The Commons is a weblog for concerned citizens of southeast Iowa and their friends around the world. It was created to encourage grassroots networking and to share information and ideas which have either been suppressed or drowned out in the mainstream media.

"But if the cause be not good, the king himself hath a heavy reckoning to make, when all those legs and arms and heads, chopped off in battle, shall join together at the latter day and cry all 'We died at such a place;' some swearing, some crying for a surgeon, some upon their wives left poor behind them, some upon the debts they owe, some upon their children rawly left. I am afeard there are few die well that die in a battle; for how can they charitably dispose of any thing, when blood is their argument? Now, if these men do not die well, it will be a black matter for the king that led them to it; whom to disobey were against all proportion of subjection." (Henry V, Act V, Scene 4)

Tuesday, October 24, 2006

James Wolcott - What the hell is Tony Blair still doing at 10 Downing?

An Inquiring Mind Wants to Know

What the hell is Tony Blair still doing at 10 Downing?

The inquiring mind belongs to Vanity Fair's London editor, Henry Porter, who's dumbfounded that the Prime Minister with the intergalactic gaze hasn't been flung into the moat for the harm he's helped do, the furies he's helped unleash.

"Over the course of little more than a week, we have learned that civilian casualties so far in the Iraq war may be more than 600,000; that Britain's Chief of the General Staff believes the conflict could break the army apart; that a federal solution to the growing chaos involving the effective dismemberment of the country is being openly discussed in America; that the US Iraq Study Group, headed by Republican grandee James Baker, is recommending that the US military withdraws to bases outside Iraq and seeks Iranian and Syrian help; and that Britain is now the number one al-Qaeda target, partly, it seems clear, as a consequence of events in Iraq.

"There should be at least one universal response to this in Britain. Why is Tony Blair still Prime Minister after leading his country into such a disastrous war? Any large company would by now have got rid of a managing director guilty of a mistake on that scale. Any institution you care to name would have done the same. Why is Blair immune from the normal requirements of high office?

"Why, instead of being allowed by the cabinet to establish six new policy committees designed to entrench his legacy, has he not been impeached and thrown out of office? Even if his Iraq policy was formed in good faith, the scale of the error surely requires us to ask him and all those concerned with this disaster to leave.

"It doesn't matter now whether you were pro-war, strongly opposed to it or somewhere in between, the policy in the Middle East has been an unmitigated failure, an outcome that was built into the earliest planning for the enterprise. People's views four years ago don't count now because Britain is at the heart of a world-changing catastrophe and as far as our interests go, there has not been a single advantage, not even the one of keeping the special relationship alive."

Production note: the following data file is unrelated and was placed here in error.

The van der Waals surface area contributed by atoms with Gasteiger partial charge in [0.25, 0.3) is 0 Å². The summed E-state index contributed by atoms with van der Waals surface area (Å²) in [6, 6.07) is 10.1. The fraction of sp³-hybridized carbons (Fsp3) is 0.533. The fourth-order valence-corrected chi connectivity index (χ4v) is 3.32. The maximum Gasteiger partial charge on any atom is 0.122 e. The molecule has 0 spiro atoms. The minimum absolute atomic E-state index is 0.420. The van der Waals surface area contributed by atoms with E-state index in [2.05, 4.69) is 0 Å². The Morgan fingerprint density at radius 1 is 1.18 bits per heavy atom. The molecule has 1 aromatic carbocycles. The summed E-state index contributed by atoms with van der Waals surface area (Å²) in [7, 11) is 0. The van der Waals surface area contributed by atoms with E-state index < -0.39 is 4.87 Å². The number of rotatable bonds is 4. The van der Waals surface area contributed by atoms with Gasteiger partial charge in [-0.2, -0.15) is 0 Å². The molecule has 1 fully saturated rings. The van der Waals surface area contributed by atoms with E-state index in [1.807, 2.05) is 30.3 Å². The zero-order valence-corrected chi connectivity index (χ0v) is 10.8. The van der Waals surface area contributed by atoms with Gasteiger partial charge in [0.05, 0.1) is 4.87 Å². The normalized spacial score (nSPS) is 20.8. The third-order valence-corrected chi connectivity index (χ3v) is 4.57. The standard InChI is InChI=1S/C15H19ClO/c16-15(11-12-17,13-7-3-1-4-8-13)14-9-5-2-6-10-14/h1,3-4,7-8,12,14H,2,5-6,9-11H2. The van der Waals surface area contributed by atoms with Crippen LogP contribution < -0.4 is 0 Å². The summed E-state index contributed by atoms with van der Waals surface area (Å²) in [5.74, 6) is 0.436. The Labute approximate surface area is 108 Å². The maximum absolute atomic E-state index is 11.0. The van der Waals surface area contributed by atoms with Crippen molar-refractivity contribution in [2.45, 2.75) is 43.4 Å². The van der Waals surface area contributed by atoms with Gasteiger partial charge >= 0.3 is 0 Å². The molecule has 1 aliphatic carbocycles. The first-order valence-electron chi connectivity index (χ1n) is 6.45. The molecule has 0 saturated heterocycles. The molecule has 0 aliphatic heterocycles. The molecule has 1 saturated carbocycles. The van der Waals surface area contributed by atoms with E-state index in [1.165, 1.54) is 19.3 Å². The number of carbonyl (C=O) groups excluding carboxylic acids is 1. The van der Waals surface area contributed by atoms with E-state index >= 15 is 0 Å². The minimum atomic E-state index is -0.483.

Over here the tragic bunglers are equally unbudgeable. There is abundant speculation that Rumsfeld may leave after the midterms, but given his disastrous assumptions and ego-mad incompetence, why should be permitted to select the time and terms of his departure? Cokie Roberts made a cogent point on ABC's This Week--I know, I couldn't believe it either--when she said that all you had to do was look at the photograph of this weekend's high-level pow-wow on Iraq featuring the three principle architects of the Iraq war, Bush, Cheney, and Rumsfeld, and wonder: How much can the policy actually change with those three still in charge--the ones who set the policy to begin with? It isn't as if any of them are prey to serious second thoughts and soul-searching. As of his most recent interview, Cheney is still relatively sanguine, whereas for Bush, as Steve Gilliard points out, it's personal:

"Bush will not leave Iraq, not because he thinks we can win, or he thinks it's part of the war on terror. But because he cannot face another failure. Which is why Scowcroft and Baker have had no influence on him. They are his father's men, veterans, despite their politics, realists. Bush is not and never has been. When he wasn't hiding from his failure with booze and coke, he hid from it with Jesus. Now he has Henry Kissinger whispering in his ear, telling him what he wants to hear. He doesn't want advice, he wants support and only support. Those who do not support him, are diminished, then banished.

"This is a man who has never honestly looked himself in the face and said I have failed. He has always been protected from failure.

"Which is why Rumsfeld keeps his job. To admit he was incompetent, and some days he seems positively addled, would reflect poorly on Bush.

"When people look to understand Iraq, they look at the facts and see failure, but that isn't what Bush sees. He sees one more chance for personal glory and he will not quit until he is forced to."

Likewise with Tony Blair. This is what happens when we allow elected leaders to behave like little Caesars.


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